Sources of stress among midwest American Indian adults with type 2 diabetes

Jessica H.L. Elm, Melissa L Walls, Benjamin D. Aronson

Research output: Contribution to journalArticlepeer-review

5 Scopus citations

Abstract

Despite alarming health disparities among American Indians (AIs) and acknowledgement that stressors negatively influence health, conceptualization of the full spectrum of stressors that impact Indigenous communities is underdeveloped. To address this gap, we analyze focus group transcripts of AI adults with type 2 diabetes from five tribal communities and classify stressors using an inductive/deductive analytical approach. A Continuum of American Indian Stressor Model was constructed from categorization of nineteen stressor categories within four domains. We further identified poverty, genocide, and colonization as fundamental causes of contemporary stress and health outcomes for AIs and conclude that stressors are generally experienced as chronic, regardless of the duration of the stressor. This work on AI-specific stressors informs future health research on the stress burden in AI communities and identifies target points for intervention and health promotion.

Original languageEnglish (US)
JournalAmerican Indian and Alaska Native Mental Health Research
Volume26
Issue number1
DOIs
StatePublished - 2019

Bibliographical note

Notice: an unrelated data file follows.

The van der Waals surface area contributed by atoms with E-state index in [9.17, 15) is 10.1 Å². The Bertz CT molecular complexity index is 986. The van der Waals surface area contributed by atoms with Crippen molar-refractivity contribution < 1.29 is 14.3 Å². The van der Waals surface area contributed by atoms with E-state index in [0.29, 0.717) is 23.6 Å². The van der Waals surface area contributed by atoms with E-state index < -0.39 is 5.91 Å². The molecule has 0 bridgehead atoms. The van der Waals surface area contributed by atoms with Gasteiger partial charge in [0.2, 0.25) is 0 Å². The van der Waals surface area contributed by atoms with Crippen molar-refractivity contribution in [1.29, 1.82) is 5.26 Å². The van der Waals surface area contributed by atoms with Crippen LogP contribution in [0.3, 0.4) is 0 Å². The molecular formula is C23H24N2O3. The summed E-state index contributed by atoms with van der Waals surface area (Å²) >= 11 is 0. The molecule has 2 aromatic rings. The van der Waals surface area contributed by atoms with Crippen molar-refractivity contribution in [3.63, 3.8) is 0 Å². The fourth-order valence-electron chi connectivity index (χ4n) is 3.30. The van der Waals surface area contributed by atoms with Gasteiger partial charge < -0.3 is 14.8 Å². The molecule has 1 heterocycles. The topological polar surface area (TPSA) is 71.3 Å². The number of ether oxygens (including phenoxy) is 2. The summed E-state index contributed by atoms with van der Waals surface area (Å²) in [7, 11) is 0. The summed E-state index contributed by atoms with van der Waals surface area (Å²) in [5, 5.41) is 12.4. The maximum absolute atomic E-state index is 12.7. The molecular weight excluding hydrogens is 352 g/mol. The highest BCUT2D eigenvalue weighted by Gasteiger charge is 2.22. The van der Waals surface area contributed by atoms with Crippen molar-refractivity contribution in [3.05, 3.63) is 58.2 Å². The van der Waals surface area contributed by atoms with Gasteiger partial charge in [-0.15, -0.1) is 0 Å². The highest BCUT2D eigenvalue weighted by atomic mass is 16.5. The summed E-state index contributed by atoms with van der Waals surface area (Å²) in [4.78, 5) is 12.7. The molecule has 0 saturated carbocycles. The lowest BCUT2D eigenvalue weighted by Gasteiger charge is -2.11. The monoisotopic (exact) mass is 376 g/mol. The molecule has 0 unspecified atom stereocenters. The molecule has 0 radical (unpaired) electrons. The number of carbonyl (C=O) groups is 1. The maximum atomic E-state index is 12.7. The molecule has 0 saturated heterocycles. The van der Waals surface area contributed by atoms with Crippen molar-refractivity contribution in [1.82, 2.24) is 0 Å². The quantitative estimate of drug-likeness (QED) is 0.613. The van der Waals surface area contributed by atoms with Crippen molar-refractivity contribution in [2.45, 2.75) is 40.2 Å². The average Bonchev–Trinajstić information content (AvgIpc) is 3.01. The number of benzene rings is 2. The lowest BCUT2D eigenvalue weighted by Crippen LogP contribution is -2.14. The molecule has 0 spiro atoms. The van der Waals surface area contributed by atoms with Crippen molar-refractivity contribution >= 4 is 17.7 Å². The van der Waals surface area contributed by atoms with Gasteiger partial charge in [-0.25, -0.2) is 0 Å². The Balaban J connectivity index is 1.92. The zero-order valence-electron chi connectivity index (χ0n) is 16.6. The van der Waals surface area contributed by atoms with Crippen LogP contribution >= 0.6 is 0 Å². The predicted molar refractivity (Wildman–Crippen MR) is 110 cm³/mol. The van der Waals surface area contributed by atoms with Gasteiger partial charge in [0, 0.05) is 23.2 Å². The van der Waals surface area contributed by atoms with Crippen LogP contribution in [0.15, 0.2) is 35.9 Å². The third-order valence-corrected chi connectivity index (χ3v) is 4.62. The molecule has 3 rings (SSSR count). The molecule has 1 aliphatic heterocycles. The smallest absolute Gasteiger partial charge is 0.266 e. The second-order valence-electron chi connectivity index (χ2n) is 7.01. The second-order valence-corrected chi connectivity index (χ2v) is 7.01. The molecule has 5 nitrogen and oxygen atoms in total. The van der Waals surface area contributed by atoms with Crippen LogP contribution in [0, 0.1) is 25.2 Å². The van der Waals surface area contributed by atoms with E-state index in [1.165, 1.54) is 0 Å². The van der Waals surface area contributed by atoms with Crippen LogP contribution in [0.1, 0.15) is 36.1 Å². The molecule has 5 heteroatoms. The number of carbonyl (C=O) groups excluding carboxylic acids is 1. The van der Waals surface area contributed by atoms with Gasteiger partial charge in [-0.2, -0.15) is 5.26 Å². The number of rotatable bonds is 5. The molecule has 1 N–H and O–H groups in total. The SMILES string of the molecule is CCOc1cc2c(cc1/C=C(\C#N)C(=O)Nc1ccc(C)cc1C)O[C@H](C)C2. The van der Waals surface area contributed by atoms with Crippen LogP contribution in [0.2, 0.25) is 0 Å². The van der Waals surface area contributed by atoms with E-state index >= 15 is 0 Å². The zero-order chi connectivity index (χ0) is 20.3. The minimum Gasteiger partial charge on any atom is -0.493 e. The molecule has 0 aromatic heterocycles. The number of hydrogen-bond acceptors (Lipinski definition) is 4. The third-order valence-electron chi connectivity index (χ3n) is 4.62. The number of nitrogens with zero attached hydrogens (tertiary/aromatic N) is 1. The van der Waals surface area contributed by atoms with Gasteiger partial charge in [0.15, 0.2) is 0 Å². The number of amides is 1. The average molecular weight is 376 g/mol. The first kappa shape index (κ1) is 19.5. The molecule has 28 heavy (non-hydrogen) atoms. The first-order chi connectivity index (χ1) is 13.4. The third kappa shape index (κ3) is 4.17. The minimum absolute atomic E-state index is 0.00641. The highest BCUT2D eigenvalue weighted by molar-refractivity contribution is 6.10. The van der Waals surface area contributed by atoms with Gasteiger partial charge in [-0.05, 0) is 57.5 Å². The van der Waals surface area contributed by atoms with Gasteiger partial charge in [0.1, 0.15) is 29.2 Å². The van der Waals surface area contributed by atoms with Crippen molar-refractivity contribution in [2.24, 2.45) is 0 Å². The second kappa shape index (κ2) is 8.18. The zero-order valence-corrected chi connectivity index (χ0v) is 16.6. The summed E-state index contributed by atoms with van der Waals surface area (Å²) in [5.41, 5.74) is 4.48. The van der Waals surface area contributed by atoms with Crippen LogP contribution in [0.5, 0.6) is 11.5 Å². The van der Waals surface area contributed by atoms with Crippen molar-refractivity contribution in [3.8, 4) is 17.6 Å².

Funding Information:
Research reported in this manuscript is supported by the National Institute of Diabetes and Digestive and Kidney Diseases (NIDDK) of the National Institutes of Health (DK091250; M. Walls, PI). The content is solely the responsibility of the authors and does not necessarily represent the official views of the National Institutes of Health. B. Aronson gratefully acknowledges support from the Agency for Healthcare Research and Quality (1R36HS024180-01). J. Elm gratefully acknowledges support from the National Institute of Drug Abuse (HSN271201500717P, HHSN-271201200663P, 3R01DA039912-03S1) and the Minority Fellowship Program from the Substance Abuse Mental Health Services Administration.

Funding Information:
We gratefully acknowledge the dedicated Community Research Council and Clinical Project Members of the Gathering for Health team, which includes Sidnee Kellar, Rose Barber, Robert Miller, Tweed Shuman, Lorraine Smith, Sandy Zeznanski, Patty Subera, Tracy Martin, Geraldine Whiteman, Lisa Perry, Trisha Prentice, Alexis Mason, Charity Prentice-Pemberton, Kathy Dudley, Romona Nelson, Eileen Miller, Geraldine Brun, Murphy Thomas, Mary Sikora-Petersen, Tina Handeland, GayeAnn Allen, Frances Whitfield, Phillip Chapman, Sr., Hope Williams, Betty Jo Graveen, Daniel Chapman, Jr., Doris Isham, Stan Day, Jane Villebrun, Beverly Steel, Muriel Deegan, Peggy Connor, Michael Connor, Ray E. Villebrun, Sr., Pam Hughes, Cindy McDougall, Melanie McMichael, Robert Thompson, and Sandra Kier. The authors would like to thank Dr. Karina Walters and Leo Egashira from the Indigenous Wellness Research Institute for their help and support, as well as Dr. Miigis Gonzales and Stephanie Willie. Research reported in this manuscript is supported by the National Institute of Diabetes and Digestive and Kidney Diseases (NIDDK) of the National Institutes of Health (DK091250; M. Walls, PI). The content is solely the responsibility of the authors and does not necessarily represent the official views of the National Institutes of Health. B. Aronson gratefully acknowledges support from the Agency for Healthcare Research and Quality (1R36HS024180-01). J. Elm gratefully acknowledges support from the National Institute of Drug Abuse (HSN271201500717P, HHSN-271201200663P, 3R01DA039912-03S1) and the Minority Fellowship Program from the Substance Abuse Mental Health Services Administration.

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